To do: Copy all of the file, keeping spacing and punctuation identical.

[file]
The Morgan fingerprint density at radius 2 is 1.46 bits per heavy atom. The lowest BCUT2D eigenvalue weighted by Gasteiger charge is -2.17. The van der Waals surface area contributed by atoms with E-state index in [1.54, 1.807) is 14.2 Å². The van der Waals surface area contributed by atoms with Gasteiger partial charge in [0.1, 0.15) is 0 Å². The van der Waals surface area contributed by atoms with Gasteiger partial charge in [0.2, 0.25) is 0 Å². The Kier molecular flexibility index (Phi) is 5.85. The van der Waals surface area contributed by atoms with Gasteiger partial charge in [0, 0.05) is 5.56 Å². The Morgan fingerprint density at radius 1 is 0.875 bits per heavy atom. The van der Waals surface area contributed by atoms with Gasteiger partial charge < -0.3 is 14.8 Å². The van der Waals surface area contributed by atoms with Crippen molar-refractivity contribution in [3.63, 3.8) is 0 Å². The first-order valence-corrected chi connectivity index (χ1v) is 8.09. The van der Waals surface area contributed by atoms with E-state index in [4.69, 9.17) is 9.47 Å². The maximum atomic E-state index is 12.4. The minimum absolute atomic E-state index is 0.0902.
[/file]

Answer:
The Morgan fingerprint density at radius 2 is 1.46 bits per heavy atom. The lowest BCUT2D eigenvalue weighted by Gasteiger charge is -2.17. The van der Waals surface area contributed by atoms with E-state index in [1.54, 1.807) is 14.2 Å². The van der Waals surface area contributed by atoms with Gasteiger partial charge in [0.1, 0.15) is 0 Å². The van der Waals surface area contributed by atoms with Gasteiger partial charge in [0.2, 0.25) is 0 Å². The Kier molecular flexibility index (Phi) is 5.85. The van der Waals surface area contributed by atoms with Gasteiger partial charge in [0, 0.05) is 5.56 Å². The Morgan fingerprint density at radius 1 is 0.875 bits per heavy atom. The van der Waals surface area contributed by atoms with Gasteiger partial charge < -0.3 is 14.8 Å². The van der Waals surface area contributed by atoms with Crippen molar-refractivity contribution in [3.63, 3.8) is 0 Å². The first-order valence-corrected chi connectivity index (χ1v) is 8.09. The van der Waals surface area contributed by atoms with E-state index in [4.69, 9.17) is 9.47 Å². The maximum atomic E-state index is 12.4. The minimum absolute atomic E-state index is 0.0902.